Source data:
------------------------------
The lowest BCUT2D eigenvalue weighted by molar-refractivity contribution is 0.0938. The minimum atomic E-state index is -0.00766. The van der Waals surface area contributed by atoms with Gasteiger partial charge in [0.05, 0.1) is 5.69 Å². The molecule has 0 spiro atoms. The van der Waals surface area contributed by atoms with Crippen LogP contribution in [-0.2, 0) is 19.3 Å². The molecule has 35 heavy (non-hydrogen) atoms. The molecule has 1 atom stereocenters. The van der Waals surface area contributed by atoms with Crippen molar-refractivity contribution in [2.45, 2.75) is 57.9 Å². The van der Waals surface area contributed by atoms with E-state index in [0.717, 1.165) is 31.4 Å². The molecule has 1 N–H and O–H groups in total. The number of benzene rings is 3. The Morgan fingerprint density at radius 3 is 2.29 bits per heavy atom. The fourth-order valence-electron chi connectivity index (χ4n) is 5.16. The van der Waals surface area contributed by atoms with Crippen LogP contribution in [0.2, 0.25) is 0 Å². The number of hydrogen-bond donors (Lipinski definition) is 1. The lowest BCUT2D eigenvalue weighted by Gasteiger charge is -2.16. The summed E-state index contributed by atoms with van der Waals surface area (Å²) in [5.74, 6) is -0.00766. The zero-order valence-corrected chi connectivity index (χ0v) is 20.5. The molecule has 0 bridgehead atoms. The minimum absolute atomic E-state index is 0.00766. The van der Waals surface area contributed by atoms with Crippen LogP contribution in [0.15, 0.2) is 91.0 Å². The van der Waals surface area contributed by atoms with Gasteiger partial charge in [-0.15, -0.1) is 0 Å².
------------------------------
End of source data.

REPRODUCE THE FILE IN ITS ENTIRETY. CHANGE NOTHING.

The lowest BCUT2D eigenvalue weighted by molar-refractivity contribution is 0.0938. The minimum atomic E-state index is -0.00766. The van der Waals surface area contributed by atoms with Gasteiger partial charge in [0.05, 0.1) is 5.69 Å². The molecule has 0 spiro atoms. The van der Waals surface area contributed by atoms with Crippen LogP contribution in [-0.2, 0) is 19.3 Å². The molecule has 35 heavy (non-hydrogen) atoms. The molecule has 1 atom stereocenters. The van der Waals surface area contributed by atoms with Crippen molar-refractivity contribution in [2.45, 2.75) is 57.9 Å². The van der Waals surface area contributed by atoms with E-state index in [0.717, 1.165) is 31.4 Å². The molecule has 1 N–H and O–H groups in total. The number of benzene rings is 3. The Morgan fingerprint density at radius 3 is 2.29 bits per heavy atom. The fourth-order valence-electron chi connectivity index (χ4n) is 5.16. The van der Waals surface area contributed by atoms with Crippen LogP contribution in [0.2, 0.25) is 0 Å². The number of hydrogen-bond donors (Lipinski definition) is 1. The lowest BCUT2D eigenvalue weighted by Gasteiger charge is -2.16. The summed E-state index contributed by atoms with van der Waals surface area (Å²) in [5.74, 6) is -0.00766. The zero-order valence-corrected chi connectivity index (χ0v) is 20.5. The molecule has 0 bridgehead atoms. The minimum absolute atomic E-state index is 0.00766. The van der Waals surface area contributed by atoms with Crippen LogP contribution in [0.15, 0.2) is 91.0 Å². The van der Waals surface area contributed by atoms with Gasteiger partial charge in [-0.15, -0.1) is 0 Å².